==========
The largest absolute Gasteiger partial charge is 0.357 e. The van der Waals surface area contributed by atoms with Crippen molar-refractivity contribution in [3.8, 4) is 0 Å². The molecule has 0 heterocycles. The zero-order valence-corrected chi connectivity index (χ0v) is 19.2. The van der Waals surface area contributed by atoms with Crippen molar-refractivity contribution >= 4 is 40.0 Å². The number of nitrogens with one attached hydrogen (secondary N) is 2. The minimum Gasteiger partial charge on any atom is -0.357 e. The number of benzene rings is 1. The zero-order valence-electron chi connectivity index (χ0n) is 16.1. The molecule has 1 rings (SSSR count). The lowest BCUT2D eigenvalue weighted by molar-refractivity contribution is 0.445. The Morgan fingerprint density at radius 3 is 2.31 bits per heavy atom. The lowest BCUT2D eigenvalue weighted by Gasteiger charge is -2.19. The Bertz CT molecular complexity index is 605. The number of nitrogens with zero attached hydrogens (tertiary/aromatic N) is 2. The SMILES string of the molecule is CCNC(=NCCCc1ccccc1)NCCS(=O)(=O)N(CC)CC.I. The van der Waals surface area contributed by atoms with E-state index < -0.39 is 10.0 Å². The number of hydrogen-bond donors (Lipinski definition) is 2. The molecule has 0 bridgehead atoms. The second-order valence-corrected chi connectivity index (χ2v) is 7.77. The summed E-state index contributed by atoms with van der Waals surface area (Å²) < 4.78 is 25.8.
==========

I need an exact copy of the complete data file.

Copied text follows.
The largest absolute Gasteiger partial charge is 0.357 e. The van der Waals surface area contributed by atoms with Crippen molar-refractivity contribution in [3.8, 4) is 0 Å². The molecule has 0 heterocycles. The zero-order valence-corrected chi connectivity index (χ0v) is 19.2. The van der Waals surface area contributed by atoms with Crippen molar-refractivity contribution >= 4 is 40.0 Å². The number of nitrogens with one attached hydrogen (secondary N) is 2. The minimum Gasteiger partial charge on any atom is -0.357 e. The number of benzene rings is 1. The zero-order valence-electron chi connectivity index (χ0n) is 16.1. The molecule has 1 rings (SSSR count). The lowest BCUT2D eigenvalue weighted by molar-refractivity contribution is 0.445. The Morgan fingerprint density at radius 3 is 2.31 bits per heavy atom. The lowest BCUT2D eigenvalue weighted by Gasteiger charge is -2.19. The Bertz CT molecular complexity index is 605. The number of nitrogens with zero attached hydrogens (tertiary/aromatic N) is 2. The SMILES string of the molecule is CCNC(=NCCCc1ccccc1)NCCS(=O)(=O)N(CC)CC.I. The van der Waals surface area contributed by atoms with E-state index < -0.39 is 10.0 Å². The number of hydrogen-bond donors (Lipinski definition) is 2. The molecule has 0 bridgehead atoms. The second-order valence-corrected chi connectivity index (χ2v) is 7.77. The summed E-state index contributed by atoms with van der Waals surface area (Å²) < 4.78 is 25.8.